We are very close to finish our work with Ruins, new expansion for 51st State. And since it is a little bit too early to make an official presentation of this product, I have to say – I just can not wait any longer, I need to post at least few pics from this expansion. The artwork we received is just amazing. Credits to Piotr Foksowicz!
[this is guest post by Michal Oracz]
On one of the forums I’ve recently encountered a very curious thread, where gamers discussed how it’s often the case that the theme of the game repels them from even giving it a try. The discussion was dominated by hating all kinds of fantasy, horror or sf.
Many voices declared that they will never play a game in which there are zombies, space ships, vampires or elves. The only exception they allow is when such game reaches the top of all rankings, then and only then can these very serious people stain their gravity – to simply check out if under these silly clothes there is something noteworthy enough for them to participate in this child’s play.
Is it really the case that so many board game fans hate fantasy?
Something is not right here because when you look at the BGG’s ranking around half of the games in the first fifty are pure fantasy.
Why so many enemies than? Do they think of sci-fi as flippant?
I checked few threads ahead: the same people wondered why so many other people, who know nothing about the world of board games, think of it as childish, that such people look on board games having in mind the image of Snakes and Ladders. They wondered where all that ignorance and aversion comes from. Well isn’t that a similar situation?
Honestly sometimes I am flabbergasted when on a convention I hear my board games buddy doesn’t like fantasy. How could I have missed that? Do I assume that all board game people are also sci-fi people? I guess I do, completely unknowingly…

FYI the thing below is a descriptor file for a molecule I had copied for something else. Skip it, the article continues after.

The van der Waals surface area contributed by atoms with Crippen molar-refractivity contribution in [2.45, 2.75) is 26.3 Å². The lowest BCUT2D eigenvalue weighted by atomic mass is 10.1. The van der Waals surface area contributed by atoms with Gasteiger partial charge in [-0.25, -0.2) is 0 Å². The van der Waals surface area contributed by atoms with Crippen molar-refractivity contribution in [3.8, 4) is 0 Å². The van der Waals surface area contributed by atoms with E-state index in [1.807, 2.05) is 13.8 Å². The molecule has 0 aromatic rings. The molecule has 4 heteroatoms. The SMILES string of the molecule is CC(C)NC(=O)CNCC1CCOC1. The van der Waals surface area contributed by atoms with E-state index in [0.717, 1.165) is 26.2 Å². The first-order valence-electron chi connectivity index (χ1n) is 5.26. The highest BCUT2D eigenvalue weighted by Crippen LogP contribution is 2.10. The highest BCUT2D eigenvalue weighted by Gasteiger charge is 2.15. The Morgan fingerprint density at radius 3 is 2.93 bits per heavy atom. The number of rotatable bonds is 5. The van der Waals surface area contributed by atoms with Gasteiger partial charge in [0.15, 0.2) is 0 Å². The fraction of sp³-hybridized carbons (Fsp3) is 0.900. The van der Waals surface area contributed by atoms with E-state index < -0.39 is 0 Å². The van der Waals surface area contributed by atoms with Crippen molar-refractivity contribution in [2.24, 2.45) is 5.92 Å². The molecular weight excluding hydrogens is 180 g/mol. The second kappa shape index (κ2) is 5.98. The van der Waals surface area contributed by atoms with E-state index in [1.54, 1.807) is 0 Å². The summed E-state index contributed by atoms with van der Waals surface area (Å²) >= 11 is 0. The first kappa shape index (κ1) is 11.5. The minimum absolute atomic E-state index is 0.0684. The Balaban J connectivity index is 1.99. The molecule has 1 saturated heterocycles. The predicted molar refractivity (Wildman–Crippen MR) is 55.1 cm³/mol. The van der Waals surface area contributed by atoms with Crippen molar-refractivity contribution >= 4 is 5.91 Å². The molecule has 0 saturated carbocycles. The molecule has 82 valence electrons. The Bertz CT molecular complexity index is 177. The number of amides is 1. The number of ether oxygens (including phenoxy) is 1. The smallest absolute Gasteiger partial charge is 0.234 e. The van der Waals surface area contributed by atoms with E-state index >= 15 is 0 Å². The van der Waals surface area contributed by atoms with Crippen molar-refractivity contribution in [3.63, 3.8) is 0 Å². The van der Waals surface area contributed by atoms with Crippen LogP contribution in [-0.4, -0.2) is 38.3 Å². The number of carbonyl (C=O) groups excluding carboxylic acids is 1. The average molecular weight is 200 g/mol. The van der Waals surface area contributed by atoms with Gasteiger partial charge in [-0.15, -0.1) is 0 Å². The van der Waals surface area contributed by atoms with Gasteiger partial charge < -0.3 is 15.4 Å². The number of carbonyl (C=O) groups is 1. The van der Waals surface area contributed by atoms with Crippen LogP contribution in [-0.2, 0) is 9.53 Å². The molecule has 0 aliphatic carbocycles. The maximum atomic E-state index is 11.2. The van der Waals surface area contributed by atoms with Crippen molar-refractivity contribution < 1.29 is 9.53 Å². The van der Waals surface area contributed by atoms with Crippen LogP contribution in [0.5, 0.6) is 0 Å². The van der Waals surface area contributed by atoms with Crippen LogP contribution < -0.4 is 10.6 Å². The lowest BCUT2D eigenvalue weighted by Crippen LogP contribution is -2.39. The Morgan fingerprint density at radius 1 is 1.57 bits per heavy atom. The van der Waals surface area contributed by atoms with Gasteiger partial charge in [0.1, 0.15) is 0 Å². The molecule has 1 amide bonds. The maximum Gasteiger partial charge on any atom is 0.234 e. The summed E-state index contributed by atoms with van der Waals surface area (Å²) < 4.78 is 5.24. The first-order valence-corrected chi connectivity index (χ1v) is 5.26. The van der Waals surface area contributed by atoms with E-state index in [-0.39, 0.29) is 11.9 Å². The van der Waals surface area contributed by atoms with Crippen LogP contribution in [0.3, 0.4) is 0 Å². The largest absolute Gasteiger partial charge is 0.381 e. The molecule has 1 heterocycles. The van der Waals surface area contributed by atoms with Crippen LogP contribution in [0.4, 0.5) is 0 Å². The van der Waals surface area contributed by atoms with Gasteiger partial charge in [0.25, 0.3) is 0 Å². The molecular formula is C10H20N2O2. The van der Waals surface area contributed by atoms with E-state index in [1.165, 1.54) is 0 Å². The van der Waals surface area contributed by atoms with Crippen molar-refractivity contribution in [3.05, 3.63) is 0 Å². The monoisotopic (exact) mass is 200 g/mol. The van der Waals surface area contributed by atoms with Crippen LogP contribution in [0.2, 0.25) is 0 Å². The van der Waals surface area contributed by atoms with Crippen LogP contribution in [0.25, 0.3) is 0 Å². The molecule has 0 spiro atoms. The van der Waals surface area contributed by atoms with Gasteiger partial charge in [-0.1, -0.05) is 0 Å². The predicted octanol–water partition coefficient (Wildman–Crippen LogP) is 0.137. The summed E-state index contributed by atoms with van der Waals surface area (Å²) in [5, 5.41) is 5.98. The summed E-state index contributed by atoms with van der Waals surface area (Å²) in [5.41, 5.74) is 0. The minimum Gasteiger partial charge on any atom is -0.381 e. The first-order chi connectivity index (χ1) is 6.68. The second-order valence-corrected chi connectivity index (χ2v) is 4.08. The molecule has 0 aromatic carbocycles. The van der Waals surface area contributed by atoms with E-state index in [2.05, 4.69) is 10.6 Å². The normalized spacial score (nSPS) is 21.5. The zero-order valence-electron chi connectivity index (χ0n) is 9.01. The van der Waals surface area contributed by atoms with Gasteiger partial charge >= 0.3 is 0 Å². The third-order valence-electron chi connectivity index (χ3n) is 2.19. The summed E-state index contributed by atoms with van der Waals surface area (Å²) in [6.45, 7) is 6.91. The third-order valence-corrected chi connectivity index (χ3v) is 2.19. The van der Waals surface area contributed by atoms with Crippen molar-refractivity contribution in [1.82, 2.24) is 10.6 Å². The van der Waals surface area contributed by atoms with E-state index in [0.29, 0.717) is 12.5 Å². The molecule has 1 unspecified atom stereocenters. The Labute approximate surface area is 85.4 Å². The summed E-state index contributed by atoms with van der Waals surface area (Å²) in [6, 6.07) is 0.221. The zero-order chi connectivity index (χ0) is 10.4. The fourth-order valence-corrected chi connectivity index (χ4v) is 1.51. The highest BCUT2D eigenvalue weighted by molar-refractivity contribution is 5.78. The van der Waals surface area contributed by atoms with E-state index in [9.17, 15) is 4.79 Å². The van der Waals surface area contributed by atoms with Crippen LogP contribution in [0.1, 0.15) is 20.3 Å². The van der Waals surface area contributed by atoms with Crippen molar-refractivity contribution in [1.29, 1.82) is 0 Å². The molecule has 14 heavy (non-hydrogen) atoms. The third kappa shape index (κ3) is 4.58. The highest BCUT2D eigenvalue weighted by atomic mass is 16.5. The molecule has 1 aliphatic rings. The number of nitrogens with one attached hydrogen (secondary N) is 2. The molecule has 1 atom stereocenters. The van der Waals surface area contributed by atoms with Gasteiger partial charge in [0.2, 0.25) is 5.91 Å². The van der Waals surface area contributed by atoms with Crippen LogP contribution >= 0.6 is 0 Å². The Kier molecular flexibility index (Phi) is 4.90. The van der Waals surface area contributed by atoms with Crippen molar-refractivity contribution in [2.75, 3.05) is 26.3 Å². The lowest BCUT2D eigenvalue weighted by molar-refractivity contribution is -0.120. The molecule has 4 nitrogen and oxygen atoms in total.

I partially understand the problem. For example a macho-guy want’s to play with his prettier half. If he doesn’t want to be seen as a nerd (nerd = a child with a beard – author’s annotation) taken directly from X-Files, he will think thrice before taking out a game with dragons or vampires in it. I am dangerously approaching the gender topic and I might get it in the neck but it is a fact that on conventions, forums and through my own eyes I see that: it is the fairer sex that hates sci-fi.
Fortunately there is a large percent of the notable exceptions (I salute you with the vulcan gesture, live long and prosper!) Luckily my second half included!
Coming back to our macho: it is a lot safer to put an economical game with some historic setting on your table. It’s serious as fit for adult people.
Maybe our potential co-players are a whole family, together with its mature members? Or we are playing with colleagues from work. The serious kind of work. We persuaded them for a weekend with board games. I think I’d hesitate myself thinking whether should I introduce them to this hobby through a gateway game with aliens and wizards in it.
You know how it is. Yes I play but only historical games. The serious ones. Logical. Optimization oriented. Space adventure games? No, never. I grew out of these a long time ago!
Don’t grow out of everything, too many people do. Sci-fi is an ability to look at yourself, your situation and your surroundings from a distance. And as you might know it’s easier to notice all that is hidden without a proper perspective. A useful tool, really it is.